Microscope detects cancer cells spreading through the bloodstream

1 October 2013

A team at Stanford University is developing a pen microscope that could noninvasively detect cancer seed cells circulating in the bloodstream, allowing for earlier interventions than current techniques.

Currently, a blood sample is analysed using special antibodies to detect the presence of these seed cells, called circulating tumour cells (CTCs). This works well if CTCs are present in large numbers, but may fail to detect smaller numbers in the early phase of tumour growth.

In the new technique, a patient is injected with a dye that causes the CTCs to fluoresce. A pen-sized microscope focusses a low-power laser light on a blood vessel just a few hair-widths below the patient's skin.

As the dyed cancer cells pass through the laser, the light excites them and causes them to stand out from normal cells. The microscope registers each of these cells and a computer logs each observation. The improved sensitivity of the technology and the ability to noninvasively scan blood for long periods will help create a fuller picture of the number of CTCs in a person's body.

To date, the research has focused on developing the method in mice, taking advantage of the thin transparent tissue of the ear to image fluorescent cells traversing the small blood vessels below the skin.

"There has been a huge push to increase sensitivity," said Bonnie King, an instructor at Stanford School of Medicine. "We suspect that CTCs often circulate in numbers below our current threshold of detectability."

A pen-sized microscope focuses a low-power laser light on a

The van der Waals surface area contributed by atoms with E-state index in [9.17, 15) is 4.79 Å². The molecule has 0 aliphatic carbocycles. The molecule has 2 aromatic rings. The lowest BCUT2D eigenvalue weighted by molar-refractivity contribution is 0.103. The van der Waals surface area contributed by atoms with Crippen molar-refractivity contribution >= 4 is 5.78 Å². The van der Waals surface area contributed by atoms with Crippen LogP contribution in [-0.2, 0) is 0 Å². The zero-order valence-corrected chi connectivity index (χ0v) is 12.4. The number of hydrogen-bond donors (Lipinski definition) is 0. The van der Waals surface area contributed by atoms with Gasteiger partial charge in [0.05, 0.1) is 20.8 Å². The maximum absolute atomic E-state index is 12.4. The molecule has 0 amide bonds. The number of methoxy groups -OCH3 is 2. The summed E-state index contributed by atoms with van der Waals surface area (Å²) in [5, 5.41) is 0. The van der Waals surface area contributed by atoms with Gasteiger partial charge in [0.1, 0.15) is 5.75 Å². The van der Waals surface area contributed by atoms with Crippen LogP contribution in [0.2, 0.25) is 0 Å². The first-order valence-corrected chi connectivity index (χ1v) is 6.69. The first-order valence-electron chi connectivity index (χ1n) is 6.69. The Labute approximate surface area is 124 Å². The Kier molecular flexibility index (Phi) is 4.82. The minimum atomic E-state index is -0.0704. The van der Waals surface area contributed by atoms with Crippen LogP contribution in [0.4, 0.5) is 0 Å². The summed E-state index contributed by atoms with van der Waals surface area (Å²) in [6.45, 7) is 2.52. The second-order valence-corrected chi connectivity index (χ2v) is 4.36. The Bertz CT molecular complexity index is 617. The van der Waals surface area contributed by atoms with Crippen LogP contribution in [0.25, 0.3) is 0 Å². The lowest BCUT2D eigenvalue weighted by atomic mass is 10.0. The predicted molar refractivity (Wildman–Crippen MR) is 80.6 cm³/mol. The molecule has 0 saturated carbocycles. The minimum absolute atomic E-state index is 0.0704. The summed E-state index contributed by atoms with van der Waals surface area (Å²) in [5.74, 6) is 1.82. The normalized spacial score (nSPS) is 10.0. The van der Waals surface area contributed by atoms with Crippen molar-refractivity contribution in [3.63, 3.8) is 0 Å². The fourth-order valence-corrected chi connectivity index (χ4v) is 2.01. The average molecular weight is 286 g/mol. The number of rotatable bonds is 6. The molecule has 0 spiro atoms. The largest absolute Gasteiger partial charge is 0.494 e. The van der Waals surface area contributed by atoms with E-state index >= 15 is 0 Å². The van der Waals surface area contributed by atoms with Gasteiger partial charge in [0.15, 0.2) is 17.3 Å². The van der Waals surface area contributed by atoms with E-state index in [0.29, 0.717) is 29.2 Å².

blood vessel just below the patient's skin to register dyed 
cancer cells.
A pen-sized microscope focuses a low-power laser light on a
blood vessel just below the patient's skin to register dyed
cancer cells. (Photo credit: Linda A. Cicero / Stanford News Service)

A major advantage with the microscopic technique, King said, is the ability to screen much larger volumes of blood, rather than just a small vial collected from a patient. This will be done using a method called in vivo flow cytometry, a laser-based technology for counting cells in a live subject.

"At present we will not screen all of a person's blood [with the microscope], but we are aiming to increase the amount of blood screened compared to a 7-milliliter blood draw," said Christopher Contag, Professor of Pediatrics at the School of Medicine.

The work is a collaborative effort of Olav Solgaard, a professor of electrical engineering; Geoffrey Gurtner, a professor of surgery; and Michael Clarke, a professor of oncology.

Soon the researchers will move the microscope to a clinical setting to conduct a proof-of-principle test of the technique in humans. Gurtner is currently conducting a clinical trial to evaluate the FDA-approved green dye for defining skin vasculature during post-mastectomy breast reconstruction surgeries. The researchers are piggybacking on this trial to test the miniature microscope's ability to detect blood vessels and circulating cells.



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